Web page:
I barely noticed how isolated I was becoming. In my exhaustion, those precious moments of time off were more likely to be spent in a disembodied or disconnected way, “vegging out” rather than really delighting in something. Addictions crept in as substitutes for authentic human relationships. They were also the closest thing I had to being more fully alive and connected – a cry from within me to pay attention to the many needs I was so cruelly ignoring. Thankfully, after four years of “trying harder” with discipline, I recognized that my own best efforts had failed. I sought professional help. I was stunned to see all the authentic needs I was ignoring: being understood, being nurtured and cared for, feeling safe, resting, playing, having meaning and purpose, and belonging in healthy community. At the center of all that self-neglect was the lie that my dignity doesn’t matter as much as all the other people around me.
For years, I tended to see any talk of “needs” or “self-care” as psychobabble or selfishness. I guess I had to experience (repeatedly) how unfree I am when I deprive myself of those needs. I become less than human and incapable of joyful and fruitful self-gift.
My hesitancy wasn’t entirely wrong. There are many schools of thought today that focus exclusively on self-fulfillment, ignoring what Saint John Paul II the Great called the “Law of Gift.” Yes, it’s important to receive all that I need and to become a whole person living wholeheartedly – precisely so that I can willingly and freely become the grain of wheat that goes into the ground, dies, and bears abundant fruit.
In Theology of the Body (48:5), John Paul reminds us that eros (spontaneous human desire) is not something to be stifled, but to be directed by an ethos. By becoming authentically human, we arrive at a “deeper and more mature spontaneity of the heart” – one that “does not suffocate its noble desires and aspirations, but liberates and helps them.” Then, when God invites us (not just because we “have to “or “should”) we can freely and joyfully say “yes” and make a fruitful gift of self. We can discern the difference by noticing whether our “yes” or “no” can be said with joy and freedom – whether we are laying our life down freely or whether it feels like our people are taking it from us.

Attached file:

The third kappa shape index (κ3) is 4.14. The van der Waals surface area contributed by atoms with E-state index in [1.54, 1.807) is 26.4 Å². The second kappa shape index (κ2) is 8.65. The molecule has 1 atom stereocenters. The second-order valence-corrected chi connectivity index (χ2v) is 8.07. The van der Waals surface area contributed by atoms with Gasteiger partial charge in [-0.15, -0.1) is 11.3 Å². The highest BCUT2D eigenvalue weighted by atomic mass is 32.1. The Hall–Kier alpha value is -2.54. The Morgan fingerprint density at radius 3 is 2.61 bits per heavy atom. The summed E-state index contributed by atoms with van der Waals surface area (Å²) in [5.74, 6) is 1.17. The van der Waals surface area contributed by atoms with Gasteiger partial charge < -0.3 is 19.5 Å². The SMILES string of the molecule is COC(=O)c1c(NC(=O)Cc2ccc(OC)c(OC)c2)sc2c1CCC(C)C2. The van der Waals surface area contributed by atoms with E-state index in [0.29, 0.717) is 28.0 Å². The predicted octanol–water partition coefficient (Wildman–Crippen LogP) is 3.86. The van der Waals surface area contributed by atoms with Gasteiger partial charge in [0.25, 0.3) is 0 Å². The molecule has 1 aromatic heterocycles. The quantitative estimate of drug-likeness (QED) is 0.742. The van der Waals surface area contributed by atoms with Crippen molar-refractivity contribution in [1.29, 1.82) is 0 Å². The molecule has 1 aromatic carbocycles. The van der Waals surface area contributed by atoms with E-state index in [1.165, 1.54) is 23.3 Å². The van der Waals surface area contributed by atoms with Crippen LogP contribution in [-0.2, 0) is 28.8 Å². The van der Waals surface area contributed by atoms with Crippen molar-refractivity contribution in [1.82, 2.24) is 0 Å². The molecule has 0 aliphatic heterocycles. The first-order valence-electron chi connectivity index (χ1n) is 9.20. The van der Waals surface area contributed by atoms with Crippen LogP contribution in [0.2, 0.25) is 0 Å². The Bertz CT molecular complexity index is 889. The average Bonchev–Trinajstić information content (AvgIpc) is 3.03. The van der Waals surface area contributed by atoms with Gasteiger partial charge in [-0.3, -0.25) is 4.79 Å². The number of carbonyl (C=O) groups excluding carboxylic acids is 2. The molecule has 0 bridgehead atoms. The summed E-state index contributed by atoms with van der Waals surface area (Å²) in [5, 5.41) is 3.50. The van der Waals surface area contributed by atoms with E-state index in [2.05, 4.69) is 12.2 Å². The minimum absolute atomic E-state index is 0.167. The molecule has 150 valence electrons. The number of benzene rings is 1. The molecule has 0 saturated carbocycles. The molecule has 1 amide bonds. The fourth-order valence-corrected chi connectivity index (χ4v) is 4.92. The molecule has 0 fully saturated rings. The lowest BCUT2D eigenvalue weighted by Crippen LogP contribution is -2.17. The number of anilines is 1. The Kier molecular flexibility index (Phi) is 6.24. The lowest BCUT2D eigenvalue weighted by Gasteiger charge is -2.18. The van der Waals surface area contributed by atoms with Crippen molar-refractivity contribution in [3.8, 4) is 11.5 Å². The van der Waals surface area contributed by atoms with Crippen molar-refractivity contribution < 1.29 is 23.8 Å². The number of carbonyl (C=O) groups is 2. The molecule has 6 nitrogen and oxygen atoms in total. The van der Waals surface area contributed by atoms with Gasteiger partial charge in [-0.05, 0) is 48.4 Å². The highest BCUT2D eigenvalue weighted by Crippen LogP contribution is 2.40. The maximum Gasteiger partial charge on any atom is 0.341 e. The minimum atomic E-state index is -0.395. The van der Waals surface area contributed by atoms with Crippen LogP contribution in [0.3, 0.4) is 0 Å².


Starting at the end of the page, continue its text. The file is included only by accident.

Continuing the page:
We often forget that Jesus did not go around sacrificing for 33 years of his life. Early and often, he received in those areas of human need – not from most people, but from a few who mattered most. He experienced nurture, connection, care, understanding, safety, rest, play, and meaningful work. His public ministry was less than 10% of his lifespan. Even then, he allowed himself time with his Father or with his friends at Bethany. Before is hour came, he was quite skillful and cunning in saying “no” or eluding the unrealistic demands of others. All this allowed his “yes” to be superabundantly fruitful.
Discernment is the key. Are we aware of what we really need? Are we aware of what God is really asking of us? Are we saying “yes” because we are fully alive in the present moment, noticing and discerning. Or are we reacting to our fear and shame that tells us we “have to”?
Little by little, Jesus can help us reclaim all the fragmented parts and pieces we tend to ignore – the ones that are crying out like a little boy, clamoring for us to pay attention. We need much help from others in that process of human integration, which the Catechism describes as a long and exacting labor, requiring apprenticeship, and needing to be renewed at every stage of life (CCC nn. 2338-2442).
Receiving that care is so worth it. The more authentically human we become, humbly recognizing and respecting our needs, all the more fruitful our “yes” becomes when God calls on us to give. We truly become another Christ.